Guided by this impressive cluster of terminal Pleistocene and Early Holocene sites located around the upland margins of Crescent Bay, we concentrated much of our geophysical mapping efforts in the Santa Cruz Channel (Figure 5). Geophysical surveys resulted in the identification of interpreted dune environments, paleochannels where several large streams flowed into the Santa Cruz Canyon (Figure 6A), and buried paleoshorelines. Sonar surveys also identified what may be preserved estuarine deposits capped by Holocene marine sediments along the margins of the Santa Cruz Canyon (Figure 6B). Broadly, the subbottom data revealed variable acoustic units below a regional unconformity that is interpreted to represent the subaerial surface exposed during lower sea level and re-worked during sea level transgression (transgressive surface). In many areas, the transgressive surface is capped by what are interpreted as Holocene sediments deposited during sea level rise and subsequent highstand.
Several subbottom profiles revealed morphology associated with paleoshorelines. As in subaerial marine terraces, the transgressive surface was imaged and interpreted, identifying gently dipping abrasion platforms and more steeply dipping paleo-seacliffs. Intersections of these surfaces are believed to represent paleoshorelines, formed during times of lower sea level. In total, seven paleoshorelines were mapped around the NCI platform. Using a local sea level curve (Clark et al., 2014), three of these paleshorelines were attributed to the Younger-Dryas (~12.8–11.5 ka), a period of slowly rising sea level after the LGM (~18.5–13.0 ka), and the LGM (~20 ka). Many of the mapped paleoshorelines are buried beneath Holocene sediments and are not observed in modern seafloor bathymetry. Therefore, while useful over larger regions, models of paleoshorelines that use modern bathymetry may miss preserved paleoshoreline features and misinterpret the distance of modern shorelines and subaerial Paleocoastal sites from ancient shorelines (Laws et al., 2019). However, the burial of submerged paleoshoreline features by Holocene sediments may also mean that archaeological resources are preserved in these locations.
Several paleochannel features were also identified in subbottom profiling data within the Santa Cruz Channel. These paleochannels appear as irregular, chaotic, erosive surfaces below the transgressive surface that have a U- or V-shaped morphology (Figure 6A). The features are filled with sediments that have a different character than the surrounding geology. One such feature was observed in the center of the Santa Cruz Channel, immediately northwest of the head of the submarine canyon. The feature appears as a wide paleovalley with several smaller, V-shaped paleochannels within the valley (Figure 6A). The channels and valley are covered by Holocene sediment of variable thickness. At the banks of the V-shaped channels, several subbottom profiles imaged high-amplitude (dark) anomalies that represent material different from the surrounding sediments. The channel margin location and acoustic character of the anomalies are similar to subbottom profiles from other areas (e.g., the Gulf of Mexico) where archaeological ecofacts and artifacts have been discovered (e.g., Faught, 2014).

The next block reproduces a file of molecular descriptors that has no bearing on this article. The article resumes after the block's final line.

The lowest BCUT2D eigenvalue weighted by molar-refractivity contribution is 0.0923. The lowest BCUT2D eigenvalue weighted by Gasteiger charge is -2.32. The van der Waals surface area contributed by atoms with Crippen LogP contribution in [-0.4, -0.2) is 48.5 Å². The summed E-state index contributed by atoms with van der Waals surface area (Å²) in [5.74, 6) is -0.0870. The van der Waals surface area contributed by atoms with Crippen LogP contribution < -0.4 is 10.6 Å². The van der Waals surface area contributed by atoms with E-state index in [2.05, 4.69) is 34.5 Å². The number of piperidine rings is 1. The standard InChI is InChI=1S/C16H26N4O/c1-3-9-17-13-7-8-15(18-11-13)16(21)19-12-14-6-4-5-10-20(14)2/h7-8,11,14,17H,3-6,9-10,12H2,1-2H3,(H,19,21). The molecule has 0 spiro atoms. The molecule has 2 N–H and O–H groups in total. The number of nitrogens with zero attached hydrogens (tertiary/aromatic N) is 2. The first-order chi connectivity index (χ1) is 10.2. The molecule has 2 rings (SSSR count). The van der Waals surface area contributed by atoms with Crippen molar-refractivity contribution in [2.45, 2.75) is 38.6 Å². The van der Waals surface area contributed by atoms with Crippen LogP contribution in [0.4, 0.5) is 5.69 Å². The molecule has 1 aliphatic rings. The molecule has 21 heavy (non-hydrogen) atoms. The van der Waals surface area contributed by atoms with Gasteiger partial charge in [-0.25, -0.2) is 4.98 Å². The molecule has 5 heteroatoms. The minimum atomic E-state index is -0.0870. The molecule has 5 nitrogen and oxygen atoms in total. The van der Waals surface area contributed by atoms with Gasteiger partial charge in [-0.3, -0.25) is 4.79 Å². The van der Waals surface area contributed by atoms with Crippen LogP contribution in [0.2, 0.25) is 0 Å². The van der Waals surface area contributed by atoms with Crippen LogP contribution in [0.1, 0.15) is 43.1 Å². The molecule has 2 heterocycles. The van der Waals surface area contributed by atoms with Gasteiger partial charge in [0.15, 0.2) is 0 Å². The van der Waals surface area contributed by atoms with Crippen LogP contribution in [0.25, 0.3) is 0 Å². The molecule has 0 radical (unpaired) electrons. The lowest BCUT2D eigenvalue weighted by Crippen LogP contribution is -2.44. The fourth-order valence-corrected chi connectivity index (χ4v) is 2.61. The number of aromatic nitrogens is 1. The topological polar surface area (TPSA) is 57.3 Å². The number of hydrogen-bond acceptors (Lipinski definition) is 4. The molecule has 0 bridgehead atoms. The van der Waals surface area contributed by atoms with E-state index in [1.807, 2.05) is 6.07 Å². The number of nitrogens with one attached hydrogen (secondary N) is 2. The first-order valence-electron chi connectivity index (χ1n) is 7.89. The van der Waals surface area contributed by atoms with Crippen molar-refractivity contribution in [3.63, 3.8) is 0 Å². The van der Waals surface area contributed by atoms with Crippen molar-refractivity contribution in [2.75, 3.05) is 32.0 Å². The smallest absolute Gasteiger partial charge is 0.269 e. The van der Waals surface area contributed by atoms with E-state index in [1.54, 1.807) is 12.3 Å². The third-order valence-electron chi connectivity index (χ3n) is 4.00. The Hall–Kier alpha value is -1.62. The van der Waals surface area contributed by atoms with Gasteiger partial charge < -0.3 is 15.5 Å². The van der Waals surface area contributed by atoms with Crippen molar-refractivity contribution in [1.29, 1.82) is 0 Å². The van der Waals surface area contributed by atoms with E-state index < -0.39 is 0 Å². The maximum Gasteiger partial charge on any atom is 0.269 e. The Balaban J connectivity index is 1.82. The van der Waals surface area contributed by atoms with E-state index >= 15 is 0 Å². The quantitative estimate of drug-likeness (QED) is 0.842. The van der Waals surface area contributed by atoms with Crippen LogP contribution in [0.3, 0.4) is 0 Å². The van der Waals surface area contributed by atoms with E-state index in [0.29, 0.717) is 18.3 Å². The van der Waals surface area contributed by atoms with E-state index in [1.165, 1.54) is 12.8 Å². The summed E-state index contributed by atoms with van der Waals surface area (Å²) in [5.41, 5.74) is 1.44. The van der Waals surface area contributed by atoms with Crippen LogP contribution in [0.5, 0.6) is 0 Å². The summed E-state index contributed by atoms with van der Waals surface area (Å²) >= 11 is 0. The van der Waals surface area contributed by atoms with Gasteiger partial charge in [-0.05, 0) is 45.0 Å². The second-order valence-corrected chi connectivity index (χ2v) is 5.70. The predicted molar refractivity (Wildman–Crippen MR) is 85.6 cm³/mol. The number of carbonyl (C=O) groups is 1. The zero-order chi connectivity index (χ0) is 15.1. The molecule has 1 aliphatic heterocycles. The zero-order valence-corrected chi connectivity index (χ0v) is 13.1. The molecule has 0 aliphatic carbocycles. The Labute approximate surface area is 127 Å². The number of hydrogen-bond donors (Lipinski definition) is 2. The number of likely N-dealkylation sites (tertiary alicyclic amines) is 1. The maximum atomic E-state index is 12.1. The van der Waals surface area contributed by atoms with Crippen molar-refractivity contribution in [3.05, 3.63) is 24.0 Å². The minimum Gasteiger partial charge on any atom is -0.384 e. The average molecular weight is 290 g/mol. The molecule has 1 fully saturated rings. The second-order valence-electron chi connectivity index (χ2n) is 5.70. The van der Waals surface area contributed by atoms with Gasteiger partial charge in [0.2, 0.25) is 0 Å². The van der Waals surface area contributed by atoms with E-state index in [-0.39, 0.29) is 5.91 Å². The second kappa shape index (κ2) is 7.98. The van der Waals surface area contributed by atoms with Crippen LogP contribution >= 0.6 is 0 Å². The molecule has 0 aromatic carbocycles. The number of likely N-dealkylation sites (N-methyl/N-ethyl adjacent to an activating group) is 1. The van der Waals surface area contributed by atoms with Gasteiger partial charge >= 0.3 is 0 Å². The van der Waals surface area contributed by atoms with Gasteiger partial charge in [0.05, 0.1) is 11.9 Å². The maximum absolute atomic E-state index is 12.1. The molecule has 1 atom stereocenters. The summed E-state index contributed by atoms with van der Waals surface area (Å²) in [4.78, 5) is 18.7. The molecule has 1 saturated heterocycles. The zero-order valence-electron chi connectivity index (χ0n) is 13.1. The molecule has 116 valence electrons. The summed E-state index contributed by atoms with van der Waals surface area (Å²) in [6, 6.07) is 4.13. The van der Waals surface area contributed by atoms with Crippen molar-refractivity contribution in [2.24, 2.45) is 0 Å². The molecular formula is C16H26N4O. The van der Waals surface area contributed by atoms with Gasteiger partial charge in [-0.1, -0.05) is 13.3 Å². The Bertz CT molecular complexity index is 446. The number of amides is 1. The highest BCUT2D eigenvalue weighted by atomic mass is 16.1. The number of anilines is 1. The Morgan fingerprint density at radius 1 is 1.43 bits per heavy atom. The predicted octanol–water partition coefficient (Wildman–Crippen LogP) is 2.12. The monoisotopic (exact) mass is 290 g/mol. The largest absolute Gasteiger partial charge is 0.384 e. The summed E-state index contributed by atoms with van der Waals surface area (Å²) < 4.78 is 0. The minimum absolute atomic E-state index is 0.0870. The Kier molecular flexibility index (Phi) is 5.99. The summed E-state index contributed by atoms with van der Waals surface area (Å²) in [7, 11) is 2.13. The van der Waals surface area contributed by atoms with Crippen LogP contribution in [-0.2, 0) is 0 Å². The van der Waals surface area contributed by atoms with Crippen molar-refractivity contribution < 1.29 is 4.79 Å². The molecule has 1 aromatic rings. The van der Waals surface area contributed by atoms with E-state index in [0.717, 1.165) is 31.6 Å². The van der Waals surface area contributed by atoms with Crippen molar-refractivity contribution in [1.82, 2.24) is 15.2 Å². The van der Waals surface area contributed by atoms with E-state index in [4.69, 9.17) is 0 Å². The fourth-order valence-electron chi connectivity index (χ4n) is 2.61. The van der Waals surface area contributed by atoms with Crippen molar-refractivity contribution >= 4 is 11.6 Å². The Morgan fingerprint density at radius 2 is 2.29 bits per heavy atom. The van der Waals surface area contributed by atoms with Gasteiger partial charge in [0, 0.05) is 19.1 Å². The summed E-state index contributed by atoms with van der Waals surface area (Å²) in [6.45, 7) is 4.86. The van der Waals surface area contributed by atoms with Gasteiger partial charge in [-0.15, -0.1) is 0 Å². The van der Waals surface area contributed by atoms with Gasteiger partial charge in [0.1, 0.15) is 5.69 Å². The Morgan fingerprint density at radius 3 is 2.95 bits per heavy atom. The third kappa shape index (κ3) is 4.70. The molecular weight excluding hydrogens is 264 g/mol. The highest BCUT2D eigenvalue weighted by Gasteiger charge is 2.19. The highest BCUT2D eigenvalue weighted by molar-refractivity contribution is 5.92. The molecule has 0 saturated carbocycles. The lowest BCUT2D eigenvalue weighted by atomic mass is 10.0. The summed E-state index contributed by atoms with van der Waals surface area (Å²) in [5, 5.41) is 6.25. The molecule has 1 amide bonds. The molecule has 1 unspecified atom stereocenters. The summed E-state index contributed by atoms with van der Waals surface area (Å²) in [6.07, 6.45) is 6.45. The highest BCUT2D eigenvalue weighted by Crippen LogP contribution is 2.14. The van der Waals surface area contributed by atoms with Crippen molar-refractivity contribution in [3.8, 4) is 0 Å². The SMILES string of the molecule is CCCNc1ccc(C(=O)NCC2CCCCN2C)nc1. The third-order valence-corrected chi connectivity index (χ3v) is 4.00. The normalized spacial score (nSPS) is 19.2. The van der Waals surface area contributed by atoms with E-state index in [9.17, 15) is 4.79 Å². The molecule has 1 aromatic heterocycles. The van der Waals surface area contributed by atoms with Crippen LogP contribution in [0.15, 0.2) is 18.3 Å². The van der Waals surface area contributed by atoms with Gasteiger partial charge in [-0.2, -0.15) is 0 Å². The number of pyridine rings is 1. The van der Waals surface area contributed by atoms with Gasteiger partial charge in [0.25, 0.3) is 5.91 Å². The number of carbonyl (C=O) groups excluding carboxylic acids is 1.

Around the world, submerged maritime landscapes represent one of the last frontiers for archaeologists working in island and coastal settings. In the search for submerged terrestrial sites on the continental shelves of the Americas and around the globe, archaeologists, marine geologists, and other scientists must develop methods for effectively and efficiently narrowing search targets. The distribution of terrestrial archaeological sites along adjacent shorelines and other landforms, along with the careful mapping of paleoecological and paleoenvironmental resources that may have attracted human settlement, can be an effective first step (e.g., Dixon and Montelone, 2014; Mackie et al., 2017; Fedje and Josenhans, 2000). For late Pleistocene sites, the challenges grow with greater water depths and distances from shore. Offshore sonar mapping can target paleoshorelines and paleolandforms that may have been suitable for human habitation on the continental shelf that are within depths that can be sampled and ground-truthed. Sea floor coring can reach even relatively deep waters, although the sample size of such excavations is very limited.
Our predictive GIS model, informed by the subaerial Paleocoastal archaeological record and knowledge of Santarosae’s paleogeography and paleoecology, helped direct high-resolution offshore geophysical mapping and the identification of paleolandscapes and features that could contain submerged archaeological resources. The next step in our research is the analysis of numerous sediment cores that targeted offshore paleochannels, high-amplitude reflectors, and possible paleosols identified in sonar imaging. The results will help refine GIS modeling efforts and build best-practices in the search for early maritime peoples along the New World Pacific Coast and in similar regions around the globe.
Our research has been graciously supported by a BOEM Cooperative Agreement Award (No. M15AC00012) and our home institutions. Neal Driscoll at the University of California, San Diego, Scripps Institution and the crew of NOAA’s R/V Shearwater were critical in helping us collect geophysical data. At the National Park Service, we thank Bert Ho for his help interpreting and processing data. Finally, we thank Niklas Hausmann, André Carlo Colonese, and Geoff Bailey for inviting us to participate in this special issue, along with anonymous reviewers and editorial and production teams at Open Quaternary for their constructive feedback and help with the publication of our manuscript.
The authors have no competing interests to declare.
TB conventionalized and drafted the manuscript. JM, JE, and LD helped write sections. All authors contributed data, helped edit and revise the manuscript.